There are approximately 3,500 high schools across the country that offer J.R.O.T.C. programs taught by veterans; per the Pentagon, it is a violation of its guidelines if they require students to take part in them. However, a New York Times investigation found that thousands of public school students were being forced into the classes based on an explicit requirement or were automatically enrolled.
More than 200 public records requests revealed that dozens of schools have made the J.R.O.T.C. mandatory or steered more than 75 percent of students in a single grade to the program, including Detroit, Los Angeles, Philadelphia, Oklahoma City, and Mobile, Ala. The Times found that most of these schools had a large proportion of nonwhite and low-income students enrolled.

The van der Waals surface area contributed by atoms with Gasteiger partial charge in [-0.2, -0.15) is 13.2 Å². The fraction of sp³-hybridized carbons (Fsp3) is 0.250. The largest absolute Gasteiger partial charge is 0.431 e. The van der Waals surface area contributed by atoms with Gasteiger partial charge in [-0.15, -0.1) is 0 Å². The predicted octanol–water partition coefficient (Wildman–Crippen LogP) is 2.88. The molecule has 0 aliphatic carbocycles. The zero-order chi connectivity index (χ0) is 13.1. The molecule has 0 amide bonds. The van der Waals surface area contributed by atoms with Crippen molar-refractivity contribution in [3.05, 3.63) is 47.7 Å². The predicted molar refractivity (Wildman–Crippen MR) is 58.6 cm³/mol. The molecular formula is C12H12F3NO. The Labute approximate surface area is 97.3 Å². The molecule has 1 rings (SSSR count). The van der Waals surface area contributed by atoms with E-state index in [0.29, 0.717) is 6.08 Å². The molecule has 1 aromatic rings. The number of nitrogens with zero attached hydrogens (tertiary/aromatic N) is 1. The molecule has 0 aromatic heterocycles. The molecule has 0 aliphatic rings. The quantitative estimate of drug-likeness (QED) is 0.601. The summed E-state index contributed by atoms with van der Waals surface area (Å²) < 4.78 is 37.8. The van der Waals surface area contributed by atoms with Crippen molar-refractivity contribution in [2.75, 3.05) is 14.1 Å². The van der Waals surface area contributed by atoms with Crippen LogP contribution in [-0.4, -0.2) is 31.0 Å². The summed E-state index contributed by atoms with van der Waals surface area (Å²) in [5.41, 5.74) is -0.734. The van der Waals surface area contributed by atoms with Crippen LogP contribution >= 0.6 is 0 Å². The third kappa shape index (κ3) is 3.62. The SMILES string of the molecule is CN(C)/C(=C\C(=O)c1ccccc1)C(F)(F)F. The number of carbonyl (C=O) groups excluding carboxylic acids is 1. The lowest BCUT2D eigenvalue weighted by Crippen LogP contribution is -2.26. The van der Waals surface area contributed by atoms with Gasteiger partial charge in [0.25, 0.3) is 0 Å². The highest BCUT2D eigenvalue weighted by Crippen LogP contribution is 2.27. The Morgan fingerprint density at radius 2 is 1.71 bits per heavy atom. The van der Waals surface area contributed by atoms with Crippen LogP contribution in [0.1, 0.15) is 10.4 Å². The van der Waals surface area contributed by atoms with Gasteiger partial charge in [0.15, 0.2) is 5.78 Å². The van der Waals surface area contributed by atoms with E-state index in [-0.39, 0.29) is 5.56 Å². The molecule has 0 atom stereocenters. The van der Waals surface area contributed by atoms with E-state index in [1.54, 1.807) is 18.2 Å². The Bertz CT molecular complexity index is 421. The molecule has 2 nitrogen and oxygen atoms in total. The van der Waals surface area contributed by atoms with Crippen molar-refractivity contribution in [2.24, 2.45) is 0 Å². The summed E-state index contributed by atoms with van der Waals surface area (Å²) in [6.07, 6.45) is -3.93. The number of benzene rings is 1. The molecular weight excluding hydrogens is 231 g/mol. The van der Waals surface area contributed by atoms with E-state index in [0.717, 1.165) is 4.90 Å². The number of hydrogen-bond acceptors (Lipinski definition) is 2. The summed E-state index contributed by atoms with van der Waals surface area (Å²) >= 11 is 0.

J.R.O.T.C. has been a point of debate since its founding more than a century ago. The antiwar movement of the 1970s led some school districts to restrict the recruitment of high school students to serve in Vietnam in response to protests. In most schools, enrollment requirements gradually disappeared.
These issues, however, are re-emerging today, as parents say their children are forced into military uniforms, obey commands, and recite patriotic declarations in classes they never wanted to be in.
“If she wanted to do it, I would have no problem with it,” said Julio Mejia, a parent in Fort Myers, Fla., whose daughter tried to get out of a required J.R.O.T.C. class in 2019. “She has no interest in a military career. She has no interest in doing any of that stuff. The only word I can think of is ‘indoctrination.’”
It is essential to recognize that forcing high school students to participate in J.R.O.T.C. programs raises serious questions about the autonomy of children and their potential for indoctrination into a military mindset.
Source: The New York Times